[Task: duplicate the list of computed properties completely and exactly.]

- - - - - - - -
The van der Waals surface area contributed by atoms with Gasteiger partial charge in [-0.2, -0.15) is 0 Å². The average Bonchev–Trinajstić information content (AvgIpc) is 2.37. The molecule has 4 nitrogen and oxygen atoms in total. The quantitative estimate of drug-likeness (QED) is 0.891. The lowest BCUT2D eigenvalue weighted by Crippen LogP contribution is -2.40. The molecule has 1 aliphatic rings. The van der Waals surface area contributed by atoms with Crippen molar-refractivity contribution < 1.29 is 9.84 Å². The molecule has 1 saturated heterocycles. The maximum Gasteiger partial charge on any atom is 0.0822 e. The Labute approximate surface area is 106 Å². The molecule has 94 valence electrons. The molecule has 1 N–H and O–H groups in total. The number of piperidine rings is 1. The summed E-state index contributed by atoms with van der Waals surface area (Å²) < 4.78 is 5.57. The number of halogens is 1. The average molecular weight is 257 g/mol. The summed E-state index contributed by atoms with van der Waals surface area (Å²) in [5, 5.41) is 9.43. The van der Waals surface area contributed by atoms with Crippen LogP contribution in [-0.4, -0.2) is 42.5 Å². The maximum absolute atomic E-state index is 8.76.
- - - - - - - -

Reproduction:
The van der Waals surface area contributed by atoms with Gasteiger partial charge in [-0.2, -0.15) is 0 Å². The average Bonchev–Trinajstić information content (AvgIpc) is 2.37. The molecule has 4 nitrogen and oxygen atoms in total. The quantitative estimate of drug-likeness (QED) is 0.891. The lowest BCUT2D eigenvalue weighted by Crippen LogP contribution is -2.40. The molecule has 1 aliphatic rings. The van der Waals surface area contributed by atoms with Crippen molar-refractivity contribution < 1.29 is 9.84 Å². The molecule has 1 saturated heterocycles. The maximum Gasteiger partial charge on any atom is 0.0822 e. The Labute approximate surface area is 106 Å². The molecule has 94 valence electrons. The molecule has 1 N–H and O–H groups in total. The number of piperidine rings is 1. The summed E-state index contributed by atoms with van der Waals surface area (Å²) < 4.78 is 5.57. The number of halogens is 1. The average molecular weight is 257 g/mol. The summed E-state index contributed by atoms with van der Waals surface area (Å²) in [5, 5.41) is 9.43. The van der Waals surface area contributed by atoms with Crippen LogP contribution in [-0.4, -0.2) is 42.5 Å². The maximum absolute atomic E-state index is 8.76.